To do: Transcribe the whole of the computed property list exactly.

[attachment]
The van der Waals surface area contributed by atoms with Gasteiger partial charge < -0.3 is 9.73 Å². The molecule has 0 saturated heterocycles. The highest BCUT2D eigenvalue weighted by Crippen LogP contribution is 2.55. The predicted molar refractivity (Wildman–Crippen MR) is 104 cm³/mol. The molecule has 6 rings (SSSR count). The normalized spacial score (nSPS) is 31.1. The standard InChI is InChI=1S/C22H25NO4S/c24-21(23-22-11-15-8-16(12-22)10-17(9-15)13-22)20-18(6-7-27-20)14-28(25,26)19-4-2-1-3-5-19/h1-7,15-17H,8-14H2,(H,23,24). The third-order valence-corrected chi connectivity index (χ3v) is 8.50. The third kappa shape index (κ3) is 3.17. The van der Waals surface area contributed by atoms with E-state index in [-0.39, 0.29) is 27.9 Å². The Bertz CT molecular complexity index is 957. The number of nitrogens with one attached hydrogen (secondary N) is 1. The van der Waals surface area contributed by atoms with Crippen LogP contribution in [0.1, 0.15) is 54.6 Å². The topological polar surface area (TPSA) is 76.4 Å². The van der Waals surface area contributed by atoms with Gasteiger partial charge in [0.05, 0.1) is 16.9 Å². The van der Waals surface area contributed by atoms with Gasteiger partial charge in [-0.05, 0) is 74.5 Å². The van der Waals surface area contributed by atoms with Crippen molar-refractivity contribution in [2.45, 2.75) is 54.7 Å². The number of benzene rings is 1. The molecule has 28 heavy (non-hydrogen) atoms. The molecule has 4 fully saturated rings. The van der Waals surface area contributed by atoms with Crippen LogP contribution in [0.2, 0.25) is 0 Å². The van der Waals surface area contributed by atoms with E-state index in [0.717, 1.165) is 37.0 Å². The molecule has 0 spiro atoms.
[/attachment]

The van der Waals surface area contributed by atoms with Gasteiger partial charge < -0.3 is 9.73 Å². The molecule has 0 saturated heterocycles. The highest BCUT2D eigenvalue weighted by Crippen LogP contribution is 2.55. The predicted molar refractivity (Wildman–Crippen MR) is 104 cm³/mol. The molecule has 6 rings (SSSR count). The normalized spacial score (nSPS) is 31.1. The standard InChI is InChI=1S/C22H25NO4S/c24-21(23-22-11-15-8-16(12-22)10-17(9-15)13-22)20-18(6-7-27-20)14-28(25,26)19-4-2-1-3-5-19/h1-7,15-17H,8-14H2,(H,23,24). The third-order valence-corrected chi connectivity index (χ3v) is 8.50. The third kappa shape index (κ3) is 3.17. The van der Waals surface area contributed by atoms with E-state index in [-0.39, 0.29) is 27.9 Å². The Bertz CT molecular complexity index is 957. The number of nitrogens with one attached hydrogen (secondary N) is 1. The van der Waals surface area contributed by atoms with Crippen LogP contribution in [0.1, 0.15) is 54.6 Å². The topological polar surface area (TPSA) is 76.4 Å². The van der Waals surface area contributed by atoms with Gasteiger partial charge in [0.05, 0.1) is 16.9 Å². The van der Waals surface area contributed by atoms with Gasteiger partial charge in [-0.05, 0) is 74.5 Å². The van der Waals surface area contributed by atoms with Crippen molar-refractivity contribution in [2.45, 2.75) is 54.7 Å². The number of benzene rings is 1. The molecule has 28 heavy (non-hydrogen) atoms. The molecule has 4 fully saturated rings. The van der Waals surface area contributed by atoms with Crippen LogP contribution in [0.2, 0.25) is 0 Å². The van der Waals surface area contributed by atoms with E-state index in [0.717, 1.165) is 37.0 Å². The molecule has 0 spiro atoms.